Diamonds evoke eternity and curse, power and destruction, invincibility and death. In short, diamonds reflect all the human passions. So I have chosen here to share some legends with you. Do not look for other truths than those you want to believe in.
Some legends look at the divine origin of diamonds
For now, let’s dream about the celestial filiation and the divine origin of diamonds.
In the days of the Pharaohs, diamonds were revered by the Egyptians who placed them in the center of the Ankh sign, the hieroglyph that means “life“. It was therefore placed in the middle of the ankh cross and symbolized the sun, synonymous with strength, courage and truth.
The ancient Greeks had legends through which they believed that diamonds were stardust that fell to Earth or the tears of the gods, i.e. precious celestial particles. There is even a myth that explains that it was Chronos who changed a young man called Diamond into a precious stone.
And for the Romans, the diamond, indestructible, was located at the tip of the arrows that Cupid, the god of love, sent to hit his targets with an indestructible feeling.
From thought to word, the language was structured around the Greek and Latin appellations to form the word diamond.
The word “adamas” (Ἀδάμας) comes from the ancient Greek meaning indomitable, unyielding, unshakeable. Even today the word “adamant” is equivalent to “steadfast” and we speak of an “adamantine” will to signify an unshakeable character. But the adjective adamantine still means “that has the brilliance of a diamond“!
Coming from the Greek, “adamant” designated the hardest metals with which the gods forged their weapons and equipment and of which only they had the secret of manufacture: the helmet of Hercules, the scythe of Saturn, the plough of Aeetes or the chains of Prometheus were thus reputedly made of adamant.
In low Latin, “diamas” also designates the hardest metals, but the notion of magnet in the sense of attraction is added, as for example to designate magnetite.
Indian legends: the Vajra diamond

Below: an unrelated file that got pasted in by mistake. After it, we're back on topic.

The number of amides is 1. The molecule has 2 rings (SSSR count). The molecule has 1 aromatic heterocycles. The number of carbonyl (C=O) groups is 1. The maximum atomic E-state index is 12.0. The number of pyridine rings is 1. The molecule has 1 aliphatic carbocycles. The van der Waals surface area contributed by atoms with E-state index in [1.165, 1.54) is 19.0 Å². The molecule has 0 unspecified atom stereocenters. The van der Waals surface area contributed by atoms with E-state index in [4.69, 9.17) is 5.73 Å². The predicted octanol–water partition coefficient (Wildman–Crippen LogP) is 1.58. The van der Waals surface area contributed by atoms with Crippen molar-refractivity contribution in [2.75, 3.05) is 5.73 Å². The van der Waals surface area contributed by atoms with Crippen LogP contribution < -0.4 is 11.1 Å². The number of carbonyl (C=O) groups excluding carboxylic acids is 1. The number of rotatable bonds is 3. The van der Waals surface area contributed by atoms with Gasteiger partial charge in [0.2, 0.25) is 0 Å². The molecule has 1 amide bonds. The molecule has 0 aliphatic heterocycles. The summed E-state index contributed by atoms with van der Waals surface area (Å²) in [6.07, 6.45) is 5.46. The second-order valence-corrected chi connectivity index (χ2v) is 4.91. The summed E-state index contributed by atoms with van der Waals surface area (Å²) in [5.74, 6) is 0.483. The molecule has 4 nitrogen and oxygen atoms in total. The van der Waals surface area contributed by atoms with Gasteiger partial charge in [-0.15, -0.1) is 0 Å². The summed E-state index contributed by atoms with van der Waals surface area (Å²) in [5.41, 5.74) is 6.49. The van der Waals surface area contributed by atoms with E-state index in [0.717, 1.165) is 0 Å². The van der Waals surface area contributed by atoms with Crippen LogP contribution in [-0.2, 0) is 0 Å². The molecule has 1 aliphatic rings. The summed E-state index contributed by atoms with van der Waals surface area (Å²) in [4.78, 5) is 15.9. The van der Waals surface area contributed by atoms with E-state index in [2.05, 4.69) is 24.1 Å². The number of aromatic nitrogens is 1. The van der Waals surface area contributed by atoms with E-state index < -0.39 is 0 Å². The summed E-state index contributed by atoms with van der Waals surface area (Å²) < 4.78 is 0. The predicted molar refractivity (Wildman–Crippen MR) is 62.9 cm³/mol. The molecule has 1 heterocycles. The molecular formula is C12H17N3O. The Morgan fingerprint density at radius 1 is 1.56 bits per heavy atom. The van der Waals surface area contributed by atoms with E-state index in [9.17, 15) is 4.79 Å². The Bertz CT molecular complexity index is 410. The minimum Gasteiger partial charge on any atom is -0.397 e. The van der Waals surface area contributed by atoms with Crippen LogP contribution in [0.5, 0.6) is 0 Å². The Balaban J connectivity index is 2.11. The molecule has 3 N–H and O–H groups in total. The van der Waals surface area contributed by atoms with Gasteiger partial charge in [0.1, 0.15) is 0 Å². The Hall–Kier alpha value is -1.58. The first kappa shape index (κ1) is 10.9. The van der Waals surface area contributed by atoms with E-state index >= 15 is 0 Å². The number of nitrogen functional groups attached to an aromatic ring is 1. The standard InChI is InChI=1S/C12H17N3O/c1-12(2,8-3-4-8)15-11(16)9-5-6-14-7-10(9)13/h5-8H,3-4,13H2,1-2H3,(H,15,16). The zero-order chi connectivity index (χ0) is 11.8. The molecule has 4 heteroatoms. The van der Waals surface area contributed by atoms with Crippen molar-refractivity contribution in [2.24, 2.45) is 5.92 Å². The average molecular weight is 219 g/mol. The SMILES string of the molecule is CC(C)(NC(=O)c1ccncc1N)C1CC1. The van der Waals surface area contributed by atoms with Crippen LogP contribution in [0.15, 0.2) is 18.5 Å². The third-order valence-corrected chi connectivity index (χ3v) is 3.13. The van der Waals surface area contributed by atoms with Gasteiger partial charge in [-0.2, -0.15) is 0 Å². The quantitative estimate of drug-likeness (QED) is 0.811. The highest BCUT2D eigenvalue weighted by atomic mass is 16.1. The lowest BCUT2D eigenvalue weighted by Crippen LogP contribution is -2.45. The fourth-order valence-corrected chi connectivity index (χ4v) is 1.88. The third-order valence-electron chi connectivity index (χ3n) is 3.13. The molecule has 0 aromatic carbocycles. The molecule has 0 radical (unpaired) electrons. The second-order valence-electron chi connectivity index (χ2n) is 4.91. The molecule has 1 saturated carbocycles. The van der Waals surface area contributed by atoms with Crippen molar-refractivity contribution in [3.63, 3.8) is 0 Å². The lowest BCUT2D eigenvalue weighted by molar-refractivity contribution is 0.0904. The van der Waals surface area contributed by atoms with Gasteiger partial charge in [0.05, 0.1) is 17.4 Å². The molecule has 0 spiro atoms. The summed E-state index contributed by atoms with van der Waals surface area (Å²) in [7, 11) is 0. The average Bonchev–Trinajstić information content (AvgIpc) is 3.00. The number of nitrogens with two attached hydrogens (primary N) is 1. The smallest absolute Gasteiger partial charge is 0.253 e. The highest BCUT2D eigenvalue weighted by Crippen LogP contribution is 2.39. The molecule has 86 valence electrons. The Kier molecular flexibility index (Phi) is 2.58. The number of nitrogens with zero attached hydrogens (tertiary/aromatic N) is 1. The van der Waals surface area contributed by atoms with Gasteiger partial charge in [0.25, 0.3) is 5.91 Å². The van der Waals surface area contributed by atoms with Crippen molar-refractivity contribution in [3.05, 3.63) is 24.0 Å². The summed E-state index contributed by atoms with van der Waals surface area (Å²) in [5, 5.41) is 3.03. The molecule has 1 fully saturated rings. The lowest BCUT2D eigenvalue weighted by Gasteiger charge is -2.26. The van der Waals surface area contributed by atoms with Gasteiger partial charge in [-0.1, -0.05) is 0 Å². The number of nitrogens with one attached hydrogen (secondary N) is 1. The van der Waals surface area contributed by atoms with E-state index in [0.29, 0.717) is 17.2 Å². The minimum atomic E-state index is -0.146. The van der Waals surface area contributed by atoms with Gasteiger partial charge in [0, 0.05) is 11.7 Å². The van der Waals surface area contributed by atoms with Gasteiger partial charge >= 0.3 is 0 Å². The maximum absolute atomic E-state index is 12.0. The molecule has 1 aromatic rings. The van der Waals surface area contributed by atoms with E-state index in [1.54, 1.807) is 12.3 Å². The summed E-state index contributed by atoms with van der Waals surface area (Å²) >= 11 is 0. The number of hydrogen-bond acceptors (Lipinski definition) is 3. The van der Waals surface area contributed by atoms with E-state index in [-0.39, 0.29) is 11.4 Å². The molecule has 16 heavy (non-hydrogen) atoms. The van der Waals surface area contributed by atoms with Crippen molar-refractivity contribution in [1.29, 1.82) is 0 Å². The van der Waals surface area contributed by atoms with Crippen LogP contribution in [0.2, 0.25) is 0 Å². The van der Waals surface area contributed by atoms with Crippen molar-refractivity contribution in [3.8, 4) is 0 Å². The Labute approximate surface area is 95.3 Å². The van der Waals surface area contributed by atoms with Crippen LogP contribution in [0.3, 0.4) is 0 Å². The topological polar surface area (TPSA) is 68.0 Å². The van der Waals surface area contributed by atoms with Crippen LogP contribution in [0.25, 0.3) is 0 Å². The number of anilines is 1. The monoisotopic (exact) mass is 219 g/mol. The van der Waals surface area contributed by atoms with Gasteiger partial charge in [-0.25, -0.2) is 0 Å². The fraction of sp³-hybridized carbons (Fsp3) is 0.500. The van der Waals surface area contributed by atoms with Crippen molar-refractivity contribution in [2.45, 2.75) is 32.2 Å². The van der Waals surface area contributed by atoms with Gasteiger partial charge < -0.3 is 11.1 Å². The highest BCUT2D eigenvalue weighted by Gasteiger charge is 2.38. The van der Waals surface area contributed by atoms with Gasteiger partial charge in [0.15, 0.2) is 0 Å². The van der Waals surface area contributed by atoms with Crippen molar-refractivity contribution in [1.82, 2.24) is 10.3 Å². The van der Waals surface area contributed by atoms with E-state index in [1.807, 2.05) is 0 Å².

In India, because we must not forget that diamonds come from India and that as early as the 4th century BC, Sanskrit texts indicate the diamond trade and even the taxes levied on their exploitation by the first emperor of India
In India, according to it’s legends, it was the God Indra who entrusted his weapon, which was lightning, to the first ascetic Dadhichi. When the ascetic gets tired of his job as guardian, he magically dissolves the lightning and swallows it. Obviously it is at this moment that Indra is threatened so he makes a weapon with the spine of the ascetic at the request of the latter. The God wins his fight and is thus in possession of a formidable weapon which has become doubly magical since it combines the force of lightning and a new invincibility. The Sanskrit word is “vajra” ((वज्र)) and will designate the diamond. Indeed this gemstone is shaped like an octahedron and a perfect harmony: 6 sharp points, 8 flat facets and 12 straight and sharp edges. Today, “vajras” are also used to designate the small scepters ritually used in prayer, with a central ball and ends that are graphically similar to the octahedron shape of the diamond, and sometimes with sculptures reminiscent of lightning.
This perceived divine origin of the diamond could only be accompanied by powers. As it was unanimously recognized at the time that diamonds could not be cut but could cut other stones – it was known that as early as the 1st century, the Chinese used diamonds to cut jade – they attributed to it a hardness that was confused with inalterability. From this emotional charge one lends it virtues of invincibility and protection.
In India, the belief was that “he who wears a diamond will see the dangers turn away“, it is with this magical argument that the Indian merchants presented and sold their diamonds within the Roman Empire.